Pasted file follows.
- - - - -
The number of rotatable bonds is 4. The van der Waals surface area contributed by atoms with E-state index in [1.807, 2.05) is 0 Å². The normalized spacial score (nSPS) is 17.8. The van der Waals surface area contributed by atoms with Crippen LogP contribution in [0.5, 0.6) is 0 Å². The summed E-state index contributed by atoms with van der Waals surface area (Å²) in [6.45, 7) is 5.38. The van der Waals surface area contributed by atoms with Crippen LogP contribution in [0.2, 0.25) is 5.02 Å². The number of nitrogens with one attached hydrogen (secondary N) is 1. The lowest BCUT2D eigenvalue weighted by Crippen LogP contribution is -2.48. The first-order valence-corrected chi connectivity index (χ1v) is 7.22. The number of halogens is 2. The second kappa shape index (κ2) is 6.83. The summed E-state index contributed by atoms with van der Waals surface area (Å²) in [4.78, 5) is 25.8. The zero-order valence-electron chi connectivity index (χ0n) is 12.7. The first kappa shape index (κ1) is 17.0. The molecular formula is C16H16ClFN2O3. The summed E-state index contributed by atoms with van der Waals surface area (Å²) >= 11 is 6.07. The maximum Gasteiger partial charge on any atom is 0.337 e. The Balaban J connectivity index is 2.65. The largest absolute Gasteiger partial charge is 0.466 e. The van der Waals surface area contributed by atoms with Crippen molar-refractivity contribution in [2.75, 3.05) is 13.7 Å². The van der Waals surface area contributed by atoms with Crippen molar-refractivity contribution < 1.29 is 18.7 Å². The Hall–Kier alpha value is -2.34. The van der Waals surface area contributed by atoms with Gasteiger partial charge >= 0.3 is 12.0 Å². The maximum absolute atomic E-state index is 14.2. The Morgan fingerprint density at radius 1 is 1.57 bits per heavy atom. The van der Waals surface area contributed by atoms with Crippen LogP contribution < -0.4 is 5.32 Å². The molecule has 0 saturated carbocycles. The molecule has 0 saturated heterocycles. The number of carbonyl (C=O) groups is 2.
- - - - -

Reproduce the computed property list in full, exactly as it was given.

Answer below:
The number of rotatable bonds is 4. The van der Waals surface area contributed by atoms with E-state index in [1.807, 2.05) is 0 Å². The normalized spacial score (nSPS) is 17.8. The van der Waals surface area contributed by atoms with Crippen LogP contribution in [0.5, 0.6) is 0 Å². The summed E-state index contributed by atoms with van der Waals surface area (Å²) in [6.45, 7) is 5.38. The van der Waals surface area contributed by atoms with Crippen LogP contribution in [0.2, 0.25) is 5.02 Å². The number of nitrogens with one attached hydrogen (secondary N) is 1. The lowest BCUT2D eigenvalue weighted by Crippen LogP contribution is -2.48. The first-order valence-corrected chi connectivity index (χ1v) is 7.22. The number of halogens is 2. The second kappa shape index (κ2) is 6.83. The summed E-state index contributed by atoms with van der Waals surface area (Å²) in [4.78, 5) is 25.8. The zero-order valence-electron chi connectivity index (χ0n) is 12.7. The first kappa shape index (κ1) is 17.0. The molecular formula is C16H16ClFN2O3. The summed E-state index contributed by atoms with van der Waals surface area (Å²) >= 11 is 6.07. The maximum Gasteiger partial charge on any atom is 0.337 e. The Balaban J connectivity index is 2.65. The largest absolute Gasteiger partial charge is 0.466 e. The van der Waals surface area contributed by atoms with Crippen molar-refractivity contribution in [2.75, 3.05) is 13.7 Å². The van der Waals surface area contributed by atoms with Crippen molar-refractivity contribution < 1.29 is 18.7 Å². The Hall–Kier alpha value is -2.34. The van der Waals surface area contributed by atoms with Gasteiger partial charge >= 0.3 is 12.0 Å². The maximum absolute atomic E-state index is 14.2. The Morgan fingerprint density at radius 1 is 1.57 bits per heavy atom. The van der Waals surface area contributed by atoms with Crippen LogP contribution < -0.4 is 5.32 Å². The molecule has 0 saturated carbocycles. The molecule has 0 saturated heterocycles. The number of carbonyl (C=O) groups is 2.